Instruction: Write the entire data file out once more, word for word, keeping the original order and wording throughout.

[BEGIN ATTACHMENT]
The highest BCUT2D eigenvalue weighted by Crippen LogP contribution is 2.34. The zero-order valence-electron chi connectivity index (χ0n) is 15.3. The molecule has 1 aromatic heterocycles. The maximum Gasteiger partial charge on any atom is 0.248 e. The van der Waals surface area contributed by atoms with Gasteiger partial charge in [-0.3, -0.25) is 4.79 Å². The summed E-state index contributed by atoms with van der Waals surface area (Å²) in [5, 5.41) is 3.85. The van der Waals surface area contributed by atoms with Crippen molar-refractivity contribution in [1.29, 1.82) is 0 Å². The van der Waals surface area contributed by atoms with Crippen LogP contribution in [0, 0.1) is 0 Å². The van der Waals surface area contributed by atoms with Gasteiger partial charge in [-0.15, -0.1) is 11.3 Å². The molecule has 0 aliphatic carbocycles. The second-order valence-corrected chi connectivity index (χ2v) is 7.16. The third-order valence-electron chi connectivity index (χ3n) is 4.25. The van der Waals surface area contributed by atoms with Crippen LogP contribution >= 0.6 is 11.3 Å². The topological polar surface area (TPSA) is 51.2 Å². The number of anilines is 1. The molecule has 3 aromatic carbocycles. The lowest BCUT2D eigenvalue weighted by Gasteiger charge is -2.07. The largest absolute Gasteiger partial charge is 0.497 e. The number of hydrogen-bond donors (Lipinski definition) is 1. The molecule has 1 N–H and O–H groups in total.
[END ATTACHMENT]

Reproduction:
The highest BCUT2D eigenvalue weighted by Crippen LogP contribution is 2.34. The zero-order valence-electron chi connectivity index (χ0n) is 15.3. The molecule has 1 aromatic heterocycles. The maximum Gasteiger partial charge on any atom is 0.248 e. The van der Waals surface area contributed by atoms with Gasteiger partial charge in [-0.3, -0.25) is 4.79 Å². The summed E-state index contributed by atoms with van der Waals surface area (Å²) in [5, 5.41) is 3.85. The van der Waals surface area contributed by atoms with Crippen molar-refractivity contribution in [1.29, 1.82) is 0 Å². The van der Waals surface area contributed by atoms with Crippen LogP contribution in [0, 0.1) is 0 Å². The van der Waals surface area contributed by atoms with Gasteiger partial charge in [-0.15, -0.1) is 11.3 Å². The molecule has 0 aliphatic carbocycles. The second-order valence-corrected chi connectivity index (χ2v) is 7.16. The third-order valence-electron chi connectivity index (χ3n) is 4.25. The van der Waals surface area contributed by atoms with Crippen LogP contribution >= 0.6 is 11.3 Å². The topological polar surface area (TPSA) is 51.2 Å². The number of anilines is 1. The molecule has 3 aromatic carbocycles. The lowest BCUT2D eigenvalue weighted by Gasteiger charge is -2.07. The largest absolute Gasteiger partial charge is 0.497 e. The number of hydrogen-bond donors (Lipinski definition) is 1. The molecule has 1 N–H and O–H groups in total.